One of the more interesting subtexts of the 2008 presidential campaign has been Rudy Giuliani's popularity among religious conservatives. Given his stark pro-abortion views, his sympathy toward gay rights, and the "turbulence" of his private life, one might expect especially evangelicals to view his candidacy with skepticism.
Just to be clear, I've said before around here that under no circumstances would I vote for Giuliani given his very robust abortion rights stance. Others apparently disagree, at least as evidenced by the very warm reception he received at Pat Robertson's Regent College. Apparently, whatever other virtues Giuliani has outweigh in these folks' mind his clear disagreements with their putative claims. Of course, it's probably a mistake to expect some intellectual and moral consistency (not to mention integrity) from Pat Robertson, but if the polls are right, some significant portion of religious conservatives are willing to forbear on their movement's signature issues. Why?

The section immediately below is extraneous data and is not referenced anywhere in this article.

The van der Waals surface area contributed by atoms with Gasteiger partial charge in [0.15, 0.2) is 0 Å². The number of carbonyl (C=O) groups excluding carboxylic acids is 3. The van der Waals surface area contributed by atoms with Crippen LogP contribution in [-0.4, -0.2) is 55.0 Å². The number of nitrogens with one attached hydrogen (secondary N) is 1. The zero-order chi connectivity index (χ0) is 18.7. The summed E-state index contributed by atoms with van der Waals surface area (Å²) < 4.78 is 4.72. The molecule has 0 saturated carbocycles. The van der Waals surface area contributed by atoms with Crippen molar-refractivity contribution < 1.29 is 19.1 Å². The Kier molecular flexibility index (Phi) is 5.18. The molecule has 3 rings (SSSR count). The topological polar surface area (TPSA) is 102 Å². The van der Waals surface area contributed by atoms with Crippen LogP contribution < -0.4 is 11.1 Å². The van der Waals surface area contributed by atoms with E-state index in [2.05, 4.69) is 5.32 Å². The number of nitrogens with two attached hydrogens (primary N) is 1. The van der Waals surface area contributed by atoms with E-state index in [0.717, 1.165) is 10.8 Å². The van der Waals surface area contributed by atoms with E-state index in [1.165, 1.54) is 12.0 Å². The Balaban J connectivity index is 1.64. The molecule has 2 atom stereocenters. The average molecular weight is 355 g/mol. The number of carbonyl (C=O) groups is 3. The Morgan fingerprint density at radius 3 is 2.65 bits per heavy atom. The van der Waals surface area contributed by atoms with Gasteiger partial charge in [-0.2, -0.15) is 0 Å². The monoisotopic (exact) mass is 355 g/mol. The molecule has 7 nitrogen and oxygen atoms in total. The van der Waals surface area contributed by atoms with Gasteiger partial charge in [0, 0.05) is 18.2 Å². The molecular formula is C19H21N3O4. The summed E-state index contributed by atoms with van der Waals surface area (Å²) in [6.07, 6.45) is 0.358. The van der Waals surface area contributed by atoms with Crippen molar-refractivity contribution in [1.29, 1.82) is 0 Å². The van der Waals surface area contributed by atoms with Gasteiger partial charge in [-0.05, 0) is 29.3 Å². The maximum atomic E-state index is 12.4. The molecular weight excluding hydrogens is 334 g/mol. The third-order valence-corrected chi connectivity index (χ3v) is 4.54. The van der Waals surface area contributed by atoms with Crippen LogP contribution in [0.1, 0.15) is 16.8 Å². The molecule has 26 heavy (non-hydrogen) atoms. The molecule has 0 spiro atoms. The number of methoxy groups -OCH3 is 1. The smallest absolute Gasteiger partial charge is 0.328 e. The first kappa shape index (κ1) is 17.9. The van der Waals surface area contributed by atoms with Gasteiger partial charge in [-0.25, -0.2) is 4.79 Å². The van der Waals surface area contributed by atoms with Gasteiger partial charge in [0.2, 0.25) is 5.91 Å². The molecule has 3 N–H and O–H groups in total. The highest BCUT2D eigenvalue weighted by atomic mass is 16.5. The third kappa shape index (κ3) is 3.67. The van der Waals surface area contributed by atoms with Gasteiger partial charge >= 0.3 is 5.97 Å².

There are, I think, two answers. First is the War on Terror. They think he'd be the best guy on that set of issues. More broadly, though, it suggests that at least some portion of what's termed the Christian Right is as much concerned about what we might call "social order" as it is about "social issues". Here's what I mean. Giuliani seems to me to be running essentially on two things: a promise to fight successfully against the Islamists and a promise to help "clean up" (my phrase, not his) the nation in the same way that he helped clean up NYC. Conservative Protestants were mobilized into politics in the 1970s much more by what they saw as threats to the moral and social order than by the specific issues of abortion and gay rights. (The SBC didn't affirm a pro-life view until, if I'm not mistaken, 1979, for example.) The disorder of the late 1960s and 1970s was unleashed by the sexual revolution and social permissiveness of the era and the "Christian Right" hoped to reverse those. (Hence the term "Moral Majority.") Giuliani appeals to them, I'm hypothesizing, on the grounds that he is promising "order," and at least some of them are buying.